Book Title: Table For OneAuthor: Neha BindalFormat: Paper BackTotal Number of Pages: 180Language: EnglishPublisher: HALF BAKED BEANSPublishing Date: 20 July 2018ASIN: B07FQ7MWBCTaara Maheshwari, a single woman in her thirties and a successful lawyer, is tough from outside but a die heart fan of romantic movies from inside.She grew up seeking her “happily ever after’ but amid various heartbreaks and culture of modern age short term relationships,her believe in “true connections" got replaced by the comfort of being “emotionally disconnected.”After she turned 31, her parents persuaded her into meeting a guy for marriage who sounded just perfect for her. Acting on impulse,she told her parents that she would meet him only if they let her go on a trip to Europe.As Taara went on to explore the world, she experienced what actually happens when a single Indian girl travels to Europe all by herself. Is it only about dancing, singing or falling in love? What happens after you fall in love? Does love conquer all? Only her story would tell.My TakeThis is the story of protagonist Taara Maheshwari, a successful lawyer in her early thirties still unmarried. She is a confused women, who had encountered some heart breaks and doesn't know what to she wanted in her life. As her parents convinces for an arrange marriage. To which she agreed only if her parents would allow her for solo trip in Europe before marriage. She promised to meet the man once she returned back from the trip fortunately her parents agreed. She thinks it's an escape from marriage and quit her job to fulfill her dream to take a solo trip to Europe. Here her self-exploration starts with travelling diverse destinations, meets different kinds of peoples all around there, sang a song in public, danced crazily, went on trekking, and many more she explored the Europe. Taara in this trips founds new friends as well as she is attracted towards Fred and was in love with him. To know more what happen next read the book. The book is a bag of emotions of love, heartbreaks, travel, romance, adventure, external love, internal love, self realization, happiness, peace, friends, family, life, and many more.Language is simple crisp and lucid and has the ability to bring live the events narrated in the book. The story flows like a movie and takes the readers on a journey to Paris, Switzerland and Italy with Taara the every scene is so well written than you can actually get images of them in your mind. Characterization should be have been strong and done better and i don't like the sudden climax. The faced paced and engaging narration. The writer’s words has the capacity to hold the reader till the last page. The storytelling style was different and simply adorable. I loved Taara character through out the book. Characterization should be done better and i don't like the sudden climax. The cover and title is beautifully crafted.We are all taught that the most beautiful part of a fairy-tale is “happily ever after”. But we fail to notice that all fairy tales begin with “Once upon a time”. Once. It all happened. It was all real. Once. No matter who we are, what we do, or where we live, deep inside we all feel incomplete. It’s like we have lost something and need to get it back. Just what that something is, most of us never find out. And of those who do, even fewer manage to go out and look for it. Alone wasn’t just a closed dark room anymore but a whole wide world full of opportunities. I needed to explore and occupy the vastness of the world inside of me, which until now I hadn’t truly understood. Like the houses we build, the sky was also a shelter to few.I'll recommend this book to all the avid reader's.Overall 4/5 StarsGrab the copy here- AMAZON
(Based on my personal research, March 2018)Throughout my journey, from an aspiring writer to be a contributor of 8, and being on contract for a debut solo; what I realized is that we all need a mentor. The one thing I wished I’d had when I was starting out as a coach, a mentor, a guide - someone who had braved the turbulent waters I was about to set sail on, and come out flourishing and thriving on the other side. In our information age, somebody needs to produce that information, and it can’t all be pictures or videos (try as YouTube might). Luckily, there are a variety of free online courses available for all types of writers and aspiring writers. I’ve listed some of them below:Creative Non-Fiction: Write Truth with StyleIn this class, Susan Orlean, best-selling author, and New Yorker staff writer lead us through her crafting process for transforming regular subjects into incomparable stories. She reveals how she prepares to write and delves into why curiosity, revision, and collaboration are at the heart of being a writer.English Composition I: Achieving Expertisevia Duke University.In this class, one will gain a foundation for college-level writing valuable for nearly any field. The syllabus highlights on important topics like how to read carefully, write effective arguments, understand the writing process, engage with others’ ideas, cite accurately, and craft powerful prose.Secret Sauce of Great WritingThis is an introductory course that will give a powerful new framework for writing. It is the basis of a unique writing system designed to massively enhance your skills in as little as a few weeks. The course reveals information that will have an immediate impact on the quality of your prose.Creative Writing: The Craft of Plotvia Wesleyan UniversityIn this course, aspiring writers will be introduced to perhaps the most elemental and often the most challenging element of the story: plot. We will learn what keeps it moving, how it manipulates our feelings, expectations, and desires.Blogging BasicsThis class will provide you with the information you need to start blogging on the right foot. Perfect for beginning bloggers, this is a crash course for those who want to learn more about blogging before diving in or who aren’t sure what to consider before starting a blog.Start writing fictionvia The Open UniversityThis hands-on course helps you to get started with your own fiction writing, focusing on the central skill of creating characters.Telling Your Truth Through Writing — A ConversationNYT bestselling author Ayelet Waldman dives into her approach to constructing narratives, focusing on the challenges and opportunities of memoir writing. Starting with the importance of authenticity, she’ll address the most common choices writers make during the creative process.Creative Writing for All: A 10-Day Journaling ChallengeAuthor Emily Gould walks you through a 10-day creative writing challenge. Filled with inspiring examples, observation prompts, and clever revision tricks. Commit to writing 10 minutes a day for 10 days and, on the final day, revise one entry into a finished piece. Use this class to ban writer’s block.Study.comMany schools offer free online courses and materials through OpenCourseWare (OCW) projects. While formal admission isn't necessary to access lectures and other materials, these courses don't usually award college credit. Students looking for the same ease of access and the opportunity to apply their study time towards a degree or certificate program might want to consider courses that can lead to credit through Study.com. Students trying to improve their writing can check out English online classes like English 104: College Composition. Chapters in this course include: Conventions in Writing: Usage, Parts of an Essay, Essay Writing, How to Revise an Essay, Using Source MaterialsStorytelling Fundamentals: Character, Conflict, Context, CraftJoin urban fantasy writer Daniel José Older for a 40-minute drive into the fundamentals of narrative storytelling. This class is for creative writers (both aspiring and established), and everyone who wants a deeper understanding of what makes a great story so captivating.English for Journalismvia University of PennsylvaniaThis course is designed for non-native English speakers who are interested in developing the skills needed for a career in modern journalism.New Jersey Institute of TechnologyThe New Jersey Institute of Technology is a scientific and technological university that offers OCW courses and materials. Technical Writing is geared toward the advanced writer. In this course, which consists of about 40 videotaped lectures, students apply theory to analyze and solve complex communication problems. Course topics include audience awareness, document design, ethics, gender equity and rhetorical theory. Sukanya Basu Mallik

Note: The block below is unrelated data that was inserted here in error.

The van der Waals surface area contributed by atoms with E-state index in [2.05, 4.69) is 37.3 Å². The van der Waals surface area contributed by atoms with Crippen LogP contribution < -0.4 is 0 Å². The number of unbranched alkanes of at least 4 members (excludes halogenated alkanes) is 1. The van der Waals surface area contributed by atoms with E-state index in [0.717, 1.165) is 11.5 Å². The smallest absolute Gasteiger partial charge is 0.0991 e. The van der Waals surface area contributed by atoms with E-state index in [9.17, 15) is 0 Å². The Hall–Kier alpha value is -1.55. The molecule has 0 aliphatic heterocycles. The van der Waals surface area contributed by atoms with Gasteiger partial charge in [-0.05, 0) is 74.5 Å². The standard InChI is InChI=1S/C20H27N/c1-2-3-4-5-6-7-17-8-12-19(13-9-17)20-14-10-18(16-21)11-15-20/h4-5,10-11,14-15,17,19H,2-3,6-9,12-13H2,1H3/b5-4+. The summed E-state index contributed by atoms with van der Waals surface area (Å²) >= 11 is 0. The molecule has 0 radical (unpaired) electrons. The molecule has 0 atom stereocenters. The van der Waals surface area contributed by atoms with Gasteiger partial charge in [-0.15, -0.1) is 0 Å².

I love, love, love watching crime shows and love more Nordic noir and the temperamental detective, where the moods are as erratic and dark as the plot. Here is a list of a few I watched over the last year which has strong female leads. A few of them are incredibly edge of the seat with a fantastic plot and cast to execute them. And thankfully, the women at the center are not seeking or falling in love with the nearest good-looking man as a respite from (and sometimes at the cost of) their detective duties. They are middle-aged with children or are single and unapologetic about it, much flawed and human, yet brilliant and unwavering in their goal. Check them out and let me know others. This genre, I wish, would grow in multitudes1.The Fall: Gillian Anderson returns to the small screen as Stella Gibson and how brilliant is she? We know both the hunted and the hunter in this slow, moody, psychological thriller and yet, the cat and mouse game is less than predictable. The plot: when a Belfast murder remains unsolved, Stella Gibson (Anderson) is brought in to catch the killer. DSI Gibson soon fears that a murder spree is underway in Belfast and a killer is on the loose. An equally brilliant Jamie Dornan plays serial killer Paul Spector whose identity is known within a few minutes of the first episode, but hey, watch it and tell me if that makes it any less exciting.2. The Killing: Who killed Rosie Larsen (and other questions answered). The Killing is based on the Danish television series Forbrydelsen (The Crime) and stars Detective Sarah Linden and her loyal love-to-hate-you-hate-to-love-you sidekick Stephen Holder (I admit, I fell a bit in love with the damaged piece that was him by the end of it). Each episode ends with a cliffhanger that points of a possible killer who doesn’t turn out to be the one in the next (but of course!). In essence, the show follows the investigation of the murder of local teenager Rosie Larsen but is intertwined with others: the police investigation into the murder, the Larsen family's attempts to deal with their grief, and the fluctuating electoral fortunes of a political campaign that becomes embroiled in the case.3. Happy Valley: Oh, how much do I LOVE BBC’s crime productions? There are five on this list (barring The Killing) and I say without hesitation they have mastered the art (or science or what have you). Happy Valley is set in the Calder Valley and Catherine Cawood (Sarah Lancashire) plays a strong-willed police sergeant, still coming to terms with the suicide of her daughter, Becky, eight years earlier. She is now bringing up Becky's young son, Ryan, the product of rape. Catherine hears that Tommy Lee Royce, the man responsible for the brutal rape that impregnated Becky and drove her to suicide shortly after Ryan was born, is out of prison after serving eight years for drug charges. Catherine becomes obsessed with finding Royce, unaware that he is involved in the kidnapping of a young girl—Ann Gallagher. Things get worse as the kidnappers try to hide their tracks and Catherine grows neurotically persistent.4. Vera: Based on the Vera Stanhope novels by bestselling author Ann Cleeves, Vera (starring Brenda Blethyn in the titular role) is an employee of the fictional Northumberland and City Police. She is obsessive about her work and driven by her own demons. She plods along in a constantly disheveled state but has a calculating mind, and despite her irascible personality, she cares deeply about her work and comrades (-- from Wikipedia). Everything about her screams motherly and cantankerous, yet she is a formidable force to watch. And you will grow very fond of her by the end of it.5. The Honourable Woman: Not a detective series this but I couldn’t help adding it to the list. THW is a political spy thriller which is so nail-bitingly good, you have to watch now. It features Maggie Gyllenhaal in the title role (isn’t that the new, happy trend: small screen revival projects for the out-of-work or fading big screen stars?). She won a Golden Globe for it. Totally deserved, may I add? Gyllenhaal plays Anglo-Jewish businesswoman Nessa Stein who eight years earlier became the new head of the Stein Group after her brother abruptly stepped down. As she continues her work to maintain the Middle East peace process, old secrets come to the fore and bodies pile up. The stakes are raised high when Kasim, the son of Atika, Nessa's friend as well as Ephram Stein's Palestinian housekeeper, is kidnapped.6. Top of the Lake: Okay, to be honest, this is not one of my favorites. I thought the plot fell a bit flat towards the end. But the characters and the settings are quirky and unique and the whimsical style of storytelling reasons enough to watch. The drama stars Elizabeth Moss (someone I admired in Mad Men and will, till the end of life, know as Peggy Olson). She plays Detective Robin Griffin, a Sydney police officer returning to her remote New Zealand hometown of Laketop, facing the crimes surrounding the pregnancy and disappearance of a local 12-year-old girl, Tui.7. Spiral (Engrenages): Another one to add to the list is the French BBC Drama - Spiral: Engrenages - broadcast on Canal+. It stars two powerful female characters: a quirky, obsessed, but brilliant female Police Captain Laure Berthaud, and a ruthless, corrupt and beautiful female lawyer Joséphine Karlsson, both caring less about the many feathers they ruffle. These female characters are primary to the plot and rarely was their gender invoked in relation to their job role or position of power. This feminist observation apart, the 12 part series is gripping: the characters etched out in great detail (I felt for each of them in their individual disasters and triumphs), their relationships and challenges realistic, and the three subplots cleverly executed and tied together. A minor quibble was the need to look at the subtitles constantly, but I swear by end of it I could speak a little bit of French myself.8. Marcella: Err... another British television crime noir detective series. Yeah, mea culpa, but I do like them so much! They are astonishingly atmospheric—a trait I look for in everything I read or watch—the cast and setting need to grow on me. The series stars Anna Friel as Marcella Backland, a former London detective who is asked to return to work to investigate an unsolved case from eleven years ago involving an unidentified serial killer who appears to have become active again. What I love best is she is un-coplike, almost vulnerable and thus, very relatable. Series 2 started airing in Feb, 2018 and I can’t wait for it to come to Netflix.Homeland and House of Cards are the other two wildly popular series with strong female leads. Might I also dare add Game of Thrones season 6? Finally, we have women sailing to conquer worlds and play both the hero and the villain. We have come a long way.But you know what else I wish for now? That the victims of these murders are not women! YES, let’s write a book or make a TV series where the victims of the serial killer is not a WOMAN? Yes, yes, please? I know, we make a pretty picture no matter what, but let’s not have any more cowering and whimpering. Just for a change.About the writer: Smita Bhattacharya is an author based out of Mumbai. She has a particular soft spot for psychological thriller novels and TV series. Her latest novel, Dead to Them, was released in January 2018 and is currently garnering rave reviews. Her other two books, He Knew a Firefly and Vengeful, have ranked among the top 100 Asian Literature & Fiction on Amazon. Several of her short stories have appeared in Indian and international publications over the years, making her a very happy person indeed. More about her at: www.smitabhattacharya.com